Field of Research
International Politics, Peacebuilding in Post-conflict Countries
Peace Building, Ethnic Conflict, and International Organization Theory
Overview of Research
“How can violent conflicts be stopped and resolved?” This was the original question I had when I began my research and is the question I am still pondering. “Conflict” can be defined as a situation in which two or more actors confront each other over (what they believe to be) incompatible interests. Such conflicts are common among any actors at any time. However, what is regrettable is that such conflicts often turn violent in the modern world (please refer to the below graph). Although there are few formal wars between sovereign states, the arms races between them are accelerating.
A much more common type of violent conflict than war is one that begins as violence among various internal actors over their interests and becomes escalated, protracted, and complicated by the meddling of external actors (e.g., foreign states). These violent conflicts do not always attract attention and sometimes are simply neglected in the modern world, but they continue to cause huge human, material, and psychological damage.
Then, we have to think about the following questions: What kind of mechanism is there behind such conflicts? Why is the international community not able to resolve them? What are the problems with the measures we have taken until now? If there are solutions to such conflicts, what are they? My main research concern is to examine these questions academically. In addition, it is necessary to think about these issues based on concrete examples. Accordingly, I have been focusing my attention on the former Yugoslavian countries. Problems in the former Yugoslavia caused bitter violent conflicts to erupt in the 1990s and attracted enough global attention to invite large international interventions. Still, those countries are haunted by many problems and continued conflictual relations among remaining groups there. On the other hand, attempts to integrate the functions of sovereign states are ongoing in Europe and it is being attempted to involve these countries in the peace process and solve conflicts through dialogue. I am carefully watching the effects of these attempts on the politics and policies of the countries involved.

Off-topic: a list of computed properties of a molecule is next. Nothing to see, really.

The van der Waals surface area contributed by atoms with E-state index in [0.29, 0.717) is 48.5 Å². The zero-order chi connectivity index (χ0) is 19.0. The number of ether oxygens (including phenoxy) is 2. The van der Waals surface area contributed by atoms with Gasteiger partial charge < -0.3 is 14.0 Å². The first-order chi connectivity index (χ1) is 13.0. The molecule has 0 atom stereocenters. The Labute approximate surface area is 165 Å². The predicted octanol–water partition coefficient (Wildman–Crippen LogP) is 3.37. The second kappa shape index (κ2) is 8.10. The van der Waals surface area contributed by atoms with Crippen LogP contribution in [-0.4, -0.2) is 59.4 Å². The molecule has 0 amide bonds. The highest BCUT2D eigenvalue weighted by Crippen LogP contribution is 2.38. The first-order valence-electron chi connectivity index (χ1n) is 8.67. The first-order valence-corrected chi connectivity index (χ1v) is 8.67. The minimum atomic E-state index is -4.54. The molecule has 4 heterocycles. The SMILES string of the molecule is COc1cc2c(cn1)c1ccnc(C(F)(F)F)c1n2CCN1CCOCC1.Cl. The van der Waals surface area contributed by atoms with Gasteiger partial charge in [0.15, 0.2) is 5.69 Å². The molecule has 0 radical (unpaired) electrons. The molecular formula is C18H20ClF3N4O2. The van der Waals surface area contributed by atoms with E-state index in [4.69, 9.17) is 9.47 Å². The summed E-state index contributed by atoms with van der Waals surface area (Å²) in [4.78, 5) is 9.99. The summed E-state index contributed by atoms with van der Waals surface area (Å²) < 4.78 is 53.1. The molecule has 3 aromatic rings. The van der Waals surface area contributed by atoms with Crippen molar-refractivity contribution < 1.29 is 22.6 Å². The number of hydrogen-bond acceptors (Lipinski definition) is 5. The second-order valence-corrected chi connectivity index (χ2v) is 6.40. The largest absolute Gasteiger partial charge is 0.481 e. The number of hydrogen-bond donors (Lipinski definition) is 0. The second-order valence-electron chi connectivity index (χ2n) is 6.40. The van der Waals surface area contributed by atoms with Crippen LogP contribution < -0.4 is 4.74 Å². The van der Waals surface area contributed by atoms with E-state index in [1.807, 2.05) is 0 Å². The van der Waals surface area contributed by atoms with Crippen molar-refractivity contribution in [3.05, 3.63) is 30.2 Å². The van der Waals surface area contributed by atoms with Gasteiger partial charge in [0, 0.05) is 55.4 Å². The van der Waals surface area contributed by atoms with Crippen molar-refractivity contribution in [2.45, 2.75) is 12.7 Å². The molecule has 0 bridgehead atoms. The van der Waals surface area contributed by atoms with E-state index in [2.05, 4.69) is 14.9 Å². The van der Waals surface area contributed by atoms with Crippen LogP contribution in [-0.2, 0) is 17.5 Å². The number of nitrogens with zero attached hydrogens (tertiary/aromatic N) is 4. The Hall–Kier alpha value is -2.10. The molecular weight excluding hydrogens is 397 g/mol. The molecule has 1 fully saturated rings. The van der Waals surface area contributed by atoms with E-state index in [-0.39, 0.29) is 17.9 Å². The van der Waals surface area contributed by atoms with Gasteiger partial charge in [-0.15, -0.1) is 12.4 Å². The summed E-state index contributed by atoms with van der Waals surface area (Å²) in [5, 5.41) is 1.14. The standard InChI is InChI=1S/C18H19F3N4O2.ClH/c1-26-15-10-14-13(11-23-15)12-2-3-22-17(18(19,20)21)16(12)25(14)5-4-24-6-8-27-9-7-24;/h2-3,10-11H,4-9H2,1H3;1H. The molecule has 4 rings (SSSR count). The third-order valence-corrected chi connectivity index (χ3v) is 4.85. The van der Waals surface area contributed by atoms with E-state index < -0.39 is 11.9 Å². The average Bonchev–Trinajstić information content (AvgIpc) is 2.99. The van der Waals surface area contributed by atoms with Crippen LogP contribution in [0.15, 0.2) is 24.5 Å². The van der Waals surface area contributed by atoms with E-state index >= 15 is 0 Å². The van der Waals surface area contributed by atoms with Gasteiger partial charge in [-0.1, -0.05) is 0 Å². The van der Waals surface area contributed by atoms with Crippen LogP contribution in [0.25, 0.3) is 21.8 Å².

I would like to develop my research together with those of you who are interested in such issues. You may think, however, that there are no answers to the abovementioned questions. However, if one stopped searching for answers, I believe there is nothing to prevent the persistence of the logic of violence. Therefore, let us keep thinking, together.
Degree: Ph.D. in International Public Policy (Osaka University)